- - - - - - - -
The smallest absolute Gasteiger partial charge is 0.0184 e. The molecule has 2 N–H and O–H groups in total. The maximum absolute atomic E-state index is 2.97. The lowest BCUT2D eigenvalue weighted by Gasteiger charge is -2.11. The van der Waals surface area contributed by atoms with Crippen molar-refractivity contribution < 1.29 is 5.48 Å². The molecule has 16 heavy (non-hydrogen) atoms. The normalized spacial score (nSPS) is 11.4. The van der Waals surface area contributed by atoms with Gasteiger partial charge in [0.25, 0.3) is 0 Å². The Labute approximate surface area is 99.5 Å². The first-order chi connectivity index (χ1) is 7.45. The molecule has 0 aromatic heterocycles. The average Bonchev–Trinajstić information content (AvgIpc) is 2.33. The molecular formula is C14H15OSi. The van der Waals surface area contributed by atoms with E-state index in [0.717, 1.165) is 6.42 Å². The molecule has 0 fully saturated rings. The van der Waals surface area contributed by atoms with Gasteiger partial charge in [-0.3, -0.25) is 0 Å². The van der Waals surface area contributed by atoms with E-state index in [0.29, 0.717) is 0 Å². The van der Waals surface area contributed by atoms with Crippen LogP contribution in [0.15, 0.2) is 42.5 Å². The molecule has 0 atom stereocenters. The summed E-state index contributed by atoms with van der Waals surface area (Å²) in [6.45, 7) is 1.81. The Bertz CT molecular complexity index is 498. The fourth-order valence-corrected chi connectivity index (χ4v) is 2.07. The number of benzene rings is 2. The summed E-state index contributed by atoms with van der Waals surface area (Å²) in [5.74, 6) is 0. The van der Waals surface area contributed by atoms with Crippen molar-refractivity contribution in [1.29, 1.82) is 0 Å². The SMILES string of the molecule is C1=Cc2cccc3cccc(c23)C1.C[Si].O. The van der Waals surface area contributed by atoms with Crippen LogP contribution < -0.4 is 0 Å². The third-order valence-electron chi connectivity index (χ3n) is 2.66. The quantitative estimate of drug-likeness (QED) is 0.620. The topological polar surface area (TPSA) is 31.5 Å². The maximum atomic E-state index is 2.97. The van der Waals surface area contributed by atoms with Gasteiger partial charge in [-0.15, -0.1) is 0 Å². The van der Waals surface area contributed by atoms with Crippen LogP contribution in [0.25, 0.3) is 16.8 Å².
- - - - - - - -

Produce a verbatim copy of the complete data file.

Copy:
The smallest absolute Gasteiger partial charge is 0.0184 e. The molecule has 2 N–H and O–H groups in total. The maximum absolute atomic E-state index is 2.97. The lowest BCUT2D eigenvalue weighted by Gasteiger charge is -2.11. The van der Waals surface area contributed by atoms with Crippen molar-refractivity contribution < 1.29 is 5.48 Å². The molecule has 16 heavy (non-hydrogen) atoms. The normalized spacial score (nSPS) is 11.4. The van der Waals surface area contributed by atoms with Gasteiger partial charge in [0.25, 0.3) is 0 Å². The Labute approximate surface area is 99.5 Å². The first-order chi connectivity index (χ1) is 7.45. The molecule has 0 aromatic heterocycles. The average Bonchev–Trinajstić information content (AvgIpc) is 2.33. The molecular formula is C14H15OSi. The van der Waals surface area contributed by atoms with E-state index in [0.717, 1.165) is 6.42 Å². The molecule has 0 fully saturated rings. The van der Waals surface area contributed by atoms with Gasteiger partial charge in [-0.3, -0.25) is 0 Å². The van der Waals surface area contributed by atoms with E-state index in [0.29, 0.717) is 0 Å². The van der Waals surface area contributed by atoms with Crippen LogP contribution in [0.15, 0.2) is 42.5 Å². The molecule has 0 atom stereocenters. The summed E-state index contributed by atoms with van der Waals surface area (Å²) in [6.45, 7) is 1.81. The Bertz CT molecular complexity index is 498. The fourth-order valence-corrected chi connectivity index (χ4v) is 2.07. The number of benzene rings is 2. The summed E-state index contributed by atoms with van der Waals surface area (Å²) in [5.74, 6) is 0. The van der Waals surface area contributed by atoms with Crippen molar-refractivity contribution in [1.29, 1.82) is 0 Å². The SMILES string of the molecule is C1=Cc2cccc3cccc(c23)C1.C[Si].O. The van der Waals surface area contributed by atoms with Crippen LogP contribution < -0.4 is 0 Å². The third-order valence-electron chi connectivity index (χ3n) is 2.66. The quantitative estimate of drug-likeness (QED) is 0.620. The topological polar surface area (TPSA) is 31.5 Å². The maximum atomic E-state index is 2.97. The van der Waals surface area contributed by atoms with Gasteiger partial charge in [-0.15, -0.1) is 0 Å². The van der Waals surface area contributed by atoms with Crippen LogP contribution in [0.25, 0.3) is 16.8 Å².